By Eileen AJ Connelly -- AP Personal Finance Writer
NEW YORK (AP) — With a credit score of 789, Lisa Dalton gets offers for platinum cards these days. But in the mid-1990s, her credit was devastated by bankruptcy and divorce.
The Chicago resident was able to turn things around by starting over with a secured credit card, a type that requires an upfront deposit and offers a very low spending limit — typically $500 or less to start.
Such cards lost favor in the free-credit frenzy prior to the recession, as many banks lowered their credit standards and issued regular credit cards to risky consumers. But with the epidemic of mortgage foreclosures and credit card defaults, and a 31 percent jump in personal bankruptcy filings last year, industry watchers expect the popularity of secured cards to grow.
"The whole thing is incredibly humiliating," Dalton said. She recalled that her bankruptcy lawyer told her she'd have to rely on cash for seven years before she would have a chance at getting any new credit. When she learned about secured cards, she said, it offered a ray of hope that she might be able to rebuild her credit sooner.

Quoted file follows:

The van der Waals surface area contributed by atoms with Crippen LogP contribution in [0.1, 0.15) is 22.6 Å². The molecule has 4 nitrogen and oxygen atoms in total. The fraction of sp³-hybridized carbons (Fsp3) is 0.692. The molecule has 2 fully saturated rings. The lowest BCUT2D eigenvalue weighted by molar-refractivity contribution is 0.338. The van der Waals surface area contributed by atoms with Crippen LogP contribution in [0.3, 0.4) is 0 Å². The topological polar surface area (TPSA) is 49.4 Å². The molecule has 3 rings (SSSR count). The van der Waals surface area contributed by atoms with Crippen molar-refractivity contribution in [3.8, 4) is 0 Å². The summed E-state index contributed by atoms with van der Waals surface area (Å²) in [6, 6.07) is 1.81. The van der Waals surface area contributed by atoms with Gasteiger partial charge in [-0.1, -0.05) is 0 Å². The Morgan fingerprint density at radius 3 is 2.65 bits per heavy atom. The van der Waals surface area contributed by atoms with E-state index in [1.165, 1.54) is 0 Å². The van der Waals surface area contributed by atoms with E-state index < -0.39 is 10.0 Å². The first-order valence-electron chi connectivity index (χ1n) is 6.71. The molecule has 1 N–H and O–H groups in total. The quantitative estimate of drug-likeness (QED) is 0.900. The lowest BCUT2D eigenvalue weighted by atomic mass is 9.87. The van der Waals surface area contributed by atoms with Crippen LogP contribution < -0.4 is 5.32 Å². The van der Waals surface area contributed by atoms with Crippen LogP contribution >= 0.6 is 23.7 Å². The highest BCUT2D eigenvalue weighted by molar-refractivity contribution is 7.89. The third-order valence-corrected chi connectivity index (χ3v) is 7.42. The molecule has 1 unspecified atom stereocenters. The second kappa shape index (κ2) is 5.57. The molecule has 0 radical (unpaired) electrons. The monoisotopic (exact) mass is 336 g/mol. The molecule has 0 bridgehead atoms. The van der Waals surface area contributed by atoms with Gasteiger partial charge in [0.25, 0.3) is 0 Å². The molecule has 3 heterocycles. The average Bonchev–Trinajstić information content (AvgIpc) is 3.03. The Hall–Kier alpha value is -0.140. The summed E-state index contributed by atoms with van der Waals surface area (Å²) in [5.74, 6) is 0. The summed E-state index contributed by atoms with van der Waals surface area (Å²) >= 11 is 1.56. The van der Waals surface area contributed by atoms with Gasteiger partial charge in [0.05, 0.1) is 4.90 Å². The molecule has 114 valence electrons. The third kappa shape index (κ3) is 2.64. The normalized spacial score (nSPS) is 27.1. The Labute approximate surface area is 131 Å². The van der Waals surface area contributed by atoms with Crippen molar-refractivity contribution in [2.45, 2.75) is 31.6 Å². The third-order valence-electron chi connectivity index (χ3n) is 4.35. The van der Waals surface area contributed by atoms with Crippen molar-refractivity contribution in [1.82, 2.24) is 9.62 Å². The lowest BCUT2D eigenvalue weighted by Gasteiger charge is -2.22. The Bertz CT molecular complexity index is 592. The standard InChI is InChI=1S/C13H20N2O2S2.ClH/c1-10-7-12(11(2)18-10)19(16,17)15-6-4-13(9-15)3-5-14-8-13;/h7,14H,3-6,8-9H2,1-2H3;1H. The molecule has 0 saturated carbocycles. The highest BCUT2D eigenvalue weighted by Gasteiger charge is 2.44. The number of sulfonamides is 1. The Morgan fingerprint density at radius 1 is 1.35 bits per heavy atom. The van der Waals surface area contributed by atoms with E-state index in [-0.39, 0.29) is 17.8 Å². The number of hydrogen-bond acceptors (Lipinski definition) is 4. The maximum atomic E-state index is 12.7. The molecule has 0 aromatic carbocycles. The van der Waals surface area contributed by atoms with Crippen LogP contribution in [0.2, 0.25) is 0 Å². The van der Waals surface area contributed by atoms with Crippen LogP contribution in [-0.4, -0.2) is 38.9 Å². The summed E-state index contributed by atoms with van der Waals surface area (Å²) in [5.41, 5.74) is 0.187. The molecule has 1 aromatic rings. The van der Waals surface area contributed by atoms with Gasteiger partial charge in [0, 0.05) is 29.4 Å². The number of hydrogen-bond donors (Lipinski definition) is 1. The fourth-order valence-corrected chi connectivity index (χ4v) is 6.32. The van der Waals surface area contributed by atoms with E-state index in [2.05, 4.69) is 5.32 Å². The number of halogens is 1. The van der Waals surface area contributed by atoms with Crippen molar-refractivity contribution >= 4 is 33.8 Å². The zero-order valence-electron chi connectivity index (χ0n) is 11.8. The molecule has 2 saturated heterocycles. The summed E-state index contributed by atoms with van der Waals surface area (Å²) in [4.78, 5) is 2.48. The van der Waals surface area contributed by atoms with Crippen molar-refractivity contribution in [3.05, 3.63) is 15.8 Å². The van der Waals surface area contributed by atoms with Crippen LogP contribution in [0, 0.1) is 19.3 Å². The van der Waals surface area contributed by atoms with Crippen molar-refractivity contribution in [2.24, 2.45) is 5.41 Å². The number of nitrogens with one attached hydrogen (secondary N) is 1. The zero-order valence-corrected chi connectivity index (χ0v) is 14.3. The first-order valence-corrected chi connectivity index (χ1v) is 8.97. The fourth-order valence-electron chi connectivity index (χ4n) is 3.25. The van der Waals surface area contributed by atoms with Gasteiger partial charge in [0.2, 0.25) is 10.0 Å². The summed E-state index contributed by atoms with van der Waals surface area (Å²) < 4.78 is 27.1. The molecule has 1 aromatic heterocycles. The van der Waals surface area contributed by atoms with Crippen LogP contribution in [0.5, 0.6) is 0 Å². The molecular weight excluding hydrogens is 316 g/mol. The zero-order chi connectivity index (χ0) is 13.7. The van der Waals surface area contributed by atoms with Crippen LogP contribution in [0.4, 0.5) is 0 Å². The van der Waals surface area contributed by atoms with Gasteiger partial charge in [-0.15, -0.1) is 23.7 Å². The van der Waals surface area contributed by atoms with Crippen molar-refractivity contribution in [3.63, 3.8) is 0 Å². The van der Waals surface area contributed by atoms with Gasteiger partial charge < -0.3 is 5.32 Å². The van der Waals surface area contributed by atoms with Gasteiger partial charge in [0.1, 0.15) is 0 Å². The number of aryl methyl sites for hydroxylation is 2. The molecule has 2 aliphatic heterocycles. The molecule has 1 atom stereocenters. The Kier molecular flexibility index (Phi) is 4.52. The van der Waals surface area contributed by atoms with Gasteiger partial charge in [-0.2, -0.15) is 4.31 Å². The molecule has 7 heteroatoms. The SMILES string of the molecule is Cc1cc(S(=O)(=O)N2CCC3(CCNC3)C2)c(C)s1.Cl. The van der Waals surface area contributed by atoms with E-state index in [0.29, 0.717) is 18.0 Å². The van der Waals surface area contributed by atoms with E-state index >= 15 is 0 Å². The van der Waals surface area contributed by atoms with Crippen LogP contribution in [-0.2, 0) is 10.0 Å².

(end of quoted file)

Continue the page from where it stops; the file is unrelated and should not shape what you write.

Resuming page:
Dalton had to deposit $200 to get a $250 credit limit. She would use it for a small purchase, then pay it off. As she established a record as a responsible customer, the bank raised the limit on the card, and after a few years, switched her to a traditional, unsecured card.
The card also helped her establish enough of a positive credit history to get a mortgage. She has since opened other credit cards with better terms, and even financed part of her education to become a life and business coach.
Doran's story illustrates the way secured cards are designed to work. "It's like a bike with training wheels," said Martha Doran, a professor at San Diego State University.
Secured cards represent just a small slice of the nearly $1 trillion U.S. credit card market, and they are not without their pitfalls.
Besides the deposit, for instance, some cards charge very high fees, warned John Ulzheimer, president of consumer education for Credit.com. In fact, the first bill with some cards could include fees that eat up most of the credit limit. This could hurt your credit score instead of helping it.
They also often charge high interest rates — 19.9 percent is common — and the low credit limits make it easier to end up getting socked with over-limit charges. What's more, some secured cards begin charging interest right after a purchase, offering no grace period for customers to pay their balance off first.